Page Banner

United States Department of Agriculture

Agricultural Research Service

Research Project: INVESTIGATING THE IMPACT OF STRESS ON FOODBORNE PATHOGEN COLONIZATION IN TURKEYS

Location: Poultry Production and Products Safety Research

Title: Keynote symposium - avian influenza: Vectors, vaccines, public health, and product marketability introduction and welcome

Author
item HUFF, GERALDINE

Submitted to: Poultry Science
Publication Type: Peer Reviewed Journal
Publication Acceptance Date: November 29, 2008
Publication Date: April 1, 2009
Citation: Huff, G.R. 2009. Keynote symposium - avian influenza: Vectors, vaccines, public health, and product marketability introduction and welcome. Poultry Science. 88(4):835-836.

Interpretive Summary: This symposium will provide the Poultry Science Association with up-to-date information concerning avian influenza virus (AIV).Avian influenza is a respiratory disease of birds that has always been a health problem for the poultry industry. Avian influenza occurs in many wild and domestic avian species in both low pathogenicity and occasionally high pathogenicity (HP) forms. Highly pathogenic AIV can cause severe economic losses and trade restrictions. In 1996 an HP H5N1 strain was detected in birds in China, and since then has been associated with extensive losses in poultry as well as mortality in humans who have close contact with affected poultry. This strain has become endemic in many Southeast Asian and Equatorial African countries and has been sporadically detected in Europe. While the Asian H5N1 HPAIV strain has not reached North America, other avian pathogenic strains continue to cause disease in poultry. The topics selected for the symposium are organized into sessions defined by the title: vectors, vaccines, public health, and marketability. While the spread of the H5N1HPAIV strain to the United States would devastate the poultry industry, the highly pathogenic strains already circulating in the United States and Canada already result in great economic loss not only to the disease, but to containment measures and trade restrictions. Our speakers will provide PSA members and guests with the most recent information concerning surveillance and vaccination methods for highly pathogenic AI strains, focusing on the molecular epidemiology and ecology of AIV in wild birds, and the development of rapid molecular diagnostic tests and novel vaccination strategies. We have also included experts in the areas of public health and epidemiology and extension experts with ideas about how to reduce the economic impacts of AI outbreaks.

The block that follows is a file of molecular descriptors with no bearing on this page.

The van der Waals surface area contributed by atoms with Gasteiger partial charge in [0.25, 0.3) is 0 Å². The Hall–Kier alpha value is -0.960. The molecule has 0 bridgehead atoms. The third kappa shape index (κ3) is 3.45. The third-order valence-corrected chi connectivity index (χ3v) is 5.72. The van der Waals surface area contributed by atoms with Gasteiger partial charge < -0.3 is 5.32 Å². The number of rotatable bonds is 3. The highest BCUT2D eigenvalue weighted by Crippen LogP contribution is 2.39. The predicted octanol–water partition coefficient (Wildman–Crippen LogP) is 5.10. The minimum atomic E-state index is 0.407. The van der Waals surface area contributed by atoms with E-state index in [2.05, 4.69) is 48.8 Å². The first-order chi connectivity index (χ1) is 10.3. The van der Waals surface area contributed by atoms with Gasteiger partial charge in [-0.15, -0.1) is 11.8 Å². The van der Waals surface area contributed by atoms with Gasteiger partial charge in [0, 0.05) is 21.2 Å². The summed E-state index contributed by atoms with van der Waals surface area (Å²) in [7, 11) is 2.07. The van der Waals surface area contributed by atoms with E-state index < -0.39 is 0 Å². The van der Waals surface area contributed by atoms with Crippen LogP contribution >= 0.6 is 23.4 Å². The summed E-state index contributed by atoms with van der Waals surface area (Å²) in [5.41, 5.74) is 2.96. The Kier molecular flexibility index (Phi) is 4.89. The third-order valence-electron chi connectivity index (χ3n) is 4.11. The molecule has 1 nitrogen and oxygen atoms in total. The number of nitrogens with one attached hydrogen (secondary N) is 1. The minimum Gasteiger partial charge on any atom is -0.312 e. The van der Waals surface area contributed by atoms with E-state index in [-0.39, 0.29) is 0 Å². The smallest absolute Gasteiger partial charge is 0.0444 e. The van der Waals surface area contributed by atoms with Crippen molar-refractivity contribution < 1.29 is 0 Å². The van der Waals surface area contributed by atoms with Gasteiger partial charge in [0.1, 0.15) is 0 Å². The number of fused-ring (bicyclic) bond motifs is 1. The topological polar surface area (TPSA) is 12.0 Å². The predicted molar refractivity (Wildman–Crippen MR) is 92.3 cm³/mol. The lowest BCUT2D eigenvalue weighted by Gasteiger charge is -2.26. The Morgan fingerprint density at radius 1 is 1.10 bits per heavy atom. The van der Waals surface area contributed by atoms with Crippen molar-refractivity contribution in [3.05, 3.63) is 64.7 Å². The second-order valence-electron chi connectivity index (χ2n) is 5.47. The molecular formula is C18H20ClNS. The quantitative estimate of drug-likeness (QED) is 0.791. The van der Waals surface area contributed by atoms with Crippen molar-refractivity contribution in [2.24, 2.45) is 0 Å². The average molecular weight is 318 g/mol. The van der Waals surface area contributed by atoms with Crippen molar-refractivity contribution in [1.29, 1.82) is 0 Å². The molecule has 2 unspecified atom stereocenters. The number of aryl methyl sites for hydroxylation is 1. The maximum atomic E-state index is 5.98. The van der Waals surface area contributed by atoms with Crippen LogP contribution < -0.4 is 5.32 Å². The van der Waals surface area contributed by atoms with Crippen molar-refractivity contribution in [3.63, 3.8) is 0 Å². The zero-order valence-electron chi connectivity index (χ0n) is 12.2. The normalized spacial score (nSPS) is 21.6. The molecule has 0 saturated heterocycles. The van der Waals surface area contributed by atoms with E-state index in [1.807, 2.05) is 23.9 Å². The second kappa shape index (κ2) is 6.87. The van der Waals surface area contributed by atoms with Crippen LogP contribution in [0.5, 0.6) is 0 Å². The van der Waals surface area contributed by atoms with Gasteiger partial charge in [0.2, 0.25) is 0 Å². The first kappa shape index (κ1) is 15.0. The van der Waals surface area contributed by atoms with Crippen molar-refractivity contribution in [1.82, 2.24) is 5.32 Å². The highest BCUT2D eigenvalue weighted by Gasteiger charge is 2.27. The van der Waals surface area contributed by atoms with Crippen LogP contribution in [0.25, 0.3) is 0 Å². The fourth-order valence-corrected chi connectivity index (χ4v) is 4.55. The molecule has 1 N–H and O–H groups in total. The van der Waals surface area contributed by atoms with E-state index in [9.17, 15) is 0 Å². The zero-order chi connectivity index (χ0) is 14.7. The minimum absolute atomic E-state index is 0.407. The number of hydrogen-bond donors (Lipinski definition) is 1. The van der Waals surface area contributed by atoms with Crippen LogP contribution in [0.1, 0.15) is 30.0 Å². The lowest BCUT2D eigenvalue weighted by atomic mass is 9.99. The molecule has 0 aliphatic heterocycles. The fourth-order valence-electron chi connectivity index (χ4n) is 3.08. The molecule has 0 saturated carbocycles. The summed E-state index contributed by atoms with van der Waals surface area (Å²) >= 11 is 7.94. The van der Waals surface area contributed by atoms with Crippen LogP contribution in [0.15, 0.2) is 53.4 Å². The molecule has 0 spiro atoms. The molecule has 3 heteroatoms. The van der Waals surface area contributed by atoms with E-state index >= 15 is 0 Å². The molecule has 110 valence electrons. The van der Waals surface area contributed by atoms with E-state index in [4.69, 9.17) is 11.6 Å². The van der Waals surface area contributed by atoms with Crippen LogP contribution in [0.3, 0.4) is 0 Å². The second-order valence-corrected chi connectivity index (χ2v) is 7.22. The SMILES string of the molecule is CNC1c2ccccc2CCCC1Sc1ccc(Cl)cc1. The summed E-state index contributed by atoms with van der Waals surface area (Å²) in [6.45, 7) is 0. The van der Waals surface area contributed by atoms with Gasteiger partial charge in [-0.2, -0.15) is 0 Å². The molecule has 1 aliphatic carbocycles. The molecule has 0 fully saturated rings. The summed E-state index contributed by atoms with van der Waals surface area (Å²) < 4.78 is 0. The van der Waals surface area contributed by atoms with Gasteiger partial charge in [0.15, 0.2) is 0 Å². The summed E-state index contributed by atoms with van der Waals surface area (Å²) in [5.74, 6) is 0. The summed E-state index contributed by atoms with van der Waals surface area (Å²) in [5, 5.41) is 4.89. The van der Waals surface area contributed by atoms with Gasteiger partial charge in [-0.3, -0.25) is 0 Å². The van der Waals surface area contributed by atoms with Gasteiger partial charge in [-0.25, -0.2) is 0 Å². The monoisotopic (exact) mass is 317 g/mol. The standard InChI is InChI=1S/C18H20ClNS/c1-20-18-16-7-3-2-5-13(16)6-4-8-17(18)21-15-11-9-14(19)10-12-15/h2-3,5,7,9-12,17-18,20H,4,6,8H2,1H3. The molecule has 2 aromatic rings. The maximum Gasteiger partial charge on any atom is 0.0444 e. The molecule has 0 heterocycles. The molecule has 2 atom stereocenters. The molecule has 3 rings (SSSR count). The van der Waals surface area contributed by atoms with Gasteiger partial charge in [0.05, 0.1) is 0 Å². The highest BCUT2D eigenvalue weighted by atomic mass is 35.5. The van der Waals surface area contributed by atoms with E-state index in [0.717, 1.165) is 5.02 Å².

Technical Abstract: This paper is the introduction to the Keynote Symposium titled “Avian Influenza: Vectors, Vaccines, Public Health, and Product Marketability” that the author organized for the Poultry Science Association (PSA) on July 20, 2008. The purpose of the symposium was to provide the members and guests of PSA with an overview of current research on avian influenza virus (AIV) and with knowledge and resources that will be needed in the event of an influenza outbreak. Avian influenza is a respiratory disease of birds that has always been a health problem for the poultry industry. Avian influenza occurs in many wild and domestic avian species in both low pathogenicity and occasionally high pathogenicity (HP) forms. Highly pathogenic AIV can cause severe economic losses and trade restrictions. In 1996 an HP H5N1 strain was detected in birds in China, and since then has been associated with extensive losses in poultry as well as mortality in humans who have close contact with affected poultry. This strain has become endemic in many Southeast Asian and Equatorial African countries and has been sporadically detected in Europe. While the Asian H5N1 HPAIV strain has not reached North America, other avian pathogenic strains continue to cause disease in poultry. The topics selected for the symposium are organized into sessions defined by the title: vectors, vaccines, public health, and marketability. While the spread of the H5N1 HPAIV strain to the United States would devastate the poultry industry, the highly pathogenic strains already circulating in the United States and Canada already result in great economic loss not only to the disease, but to containment measures and trade restrictions. Our speakers will provide PSA members and guests with the most recent information concerning surveillance and vaccination methods for highly pathogenic AI strains, focusing on the molecular epidemiology and ecology of AIV in wild birds, and the development of rapid molecular diagnostic tests and novel vaccination strategies. We have also included experts in the areas of public health and epidemiology and extension experts with ideas about how to reduce the economic impacts of AI outbreaks.

Last Modified: 9/10/2014
Footer Content Back to Top of Page